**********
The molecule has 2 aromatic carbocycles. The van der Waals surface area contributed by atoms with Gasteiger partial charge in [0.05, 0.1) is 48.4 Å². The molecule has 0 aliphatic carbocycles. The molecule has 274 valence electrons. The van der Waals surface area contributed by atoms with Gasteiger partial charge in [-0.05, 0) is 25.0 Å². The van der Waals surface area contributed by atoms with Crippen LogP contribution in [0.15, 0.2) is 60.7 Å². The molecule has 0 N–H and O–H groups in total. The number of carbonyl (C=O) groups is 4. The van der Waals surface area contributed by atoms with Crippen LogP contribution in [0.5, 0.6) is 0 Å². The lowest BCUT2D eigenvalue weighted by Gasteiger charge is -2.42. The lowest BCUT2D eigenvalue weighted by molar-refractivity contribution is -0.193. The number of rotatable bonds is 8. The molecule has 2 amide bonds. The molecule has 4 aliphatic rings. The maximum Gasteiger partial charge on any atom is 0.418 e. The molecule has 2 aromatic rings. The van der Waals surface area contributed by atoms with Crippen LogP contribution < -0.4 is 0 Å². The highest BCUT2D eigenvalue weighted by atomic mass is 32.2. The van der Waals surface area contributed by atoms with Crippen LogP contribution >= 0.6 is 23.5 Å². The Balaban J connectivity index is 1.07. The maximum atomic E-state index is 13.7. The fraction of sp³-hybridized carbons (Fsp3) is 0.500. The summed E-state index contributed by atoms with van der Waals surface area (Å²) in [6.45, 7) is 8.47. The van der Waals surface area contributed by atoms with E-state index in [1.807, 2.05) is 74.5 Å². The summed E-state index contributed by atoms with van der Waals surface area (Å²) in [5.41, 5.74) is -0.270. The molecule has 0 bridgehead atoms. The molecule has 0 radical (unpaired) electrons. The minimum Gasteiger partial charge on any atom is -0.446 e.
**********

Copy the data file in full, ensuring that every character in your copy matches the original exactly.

The molecule has 2 aromatic carbocycles. The van der Waals surface area contributed by atoms with Gasteiger partial charge in [0.05, 0.1) is 48.4 Å². The molecule has 0 aliphatic carbocycles. The molecule has 274 valence electrons. The van der Waals surface area contributed by atoms with Gasteiger partial charge in [-0.05, 0) is 25.0 Å². The van der Waals surface area contributed by atoms with Crippen LogP contribution in [0.15, 0.2) is 60.7 Å². The molecule has 0 N–H and O–H groups in total. The number of carbonyl (C=O) groups is 4. The van der Waals surface area contributed by atoms with Crippen LogP contribution in [0.5, 0.6) is 0 Å². The lowest BCUT2D eigenvalue weighted by Gasteiger charge is -2.42. The lowest BCUT2D eigenvalue weighted by molar-refractivity contribution is -0.193. The number of rotatable bonds is 8. The molecule has 2 amide bonds. The molecule has 4 aliphatic rings. The maximum Gasteiger partial charge on any atom is 0.418 e. The molecule has 2 aromatic rings. The van der Waals surface area contributed by atoms with Crippen LogP contribution < -0.4 is 0 Å². The highest BCUT2D eigenvalue weighted by atomic mass is 32.2. The van der Waals surface area contributed by atoms with Crippen LogP contribution >= 0.6 is 23.5 Å². The Balaban J connectivity index is 1.07. The maximum atomic E-state index is 13.7. The fraction of sp³-hybridized carbons (Fsp3) is 0.500. The summed E-state index contributed by atoms with van der Waals surface area (Å²) in [6.45, 7) is 8.47. The van der Waals surface area contributed by atoms with E-state index in [1.807, 2.05) is 74.5 Å². The summed E-state index contributed by atoms with van der Waals surface area (Å²) in [5.41, 5.74) is -0.270. The molecule has 0 bridgehead atoms. The molecule has 0 radical (unpaired) electrons. The minimum Gasteiger partial charge on any atom is -0.446 e.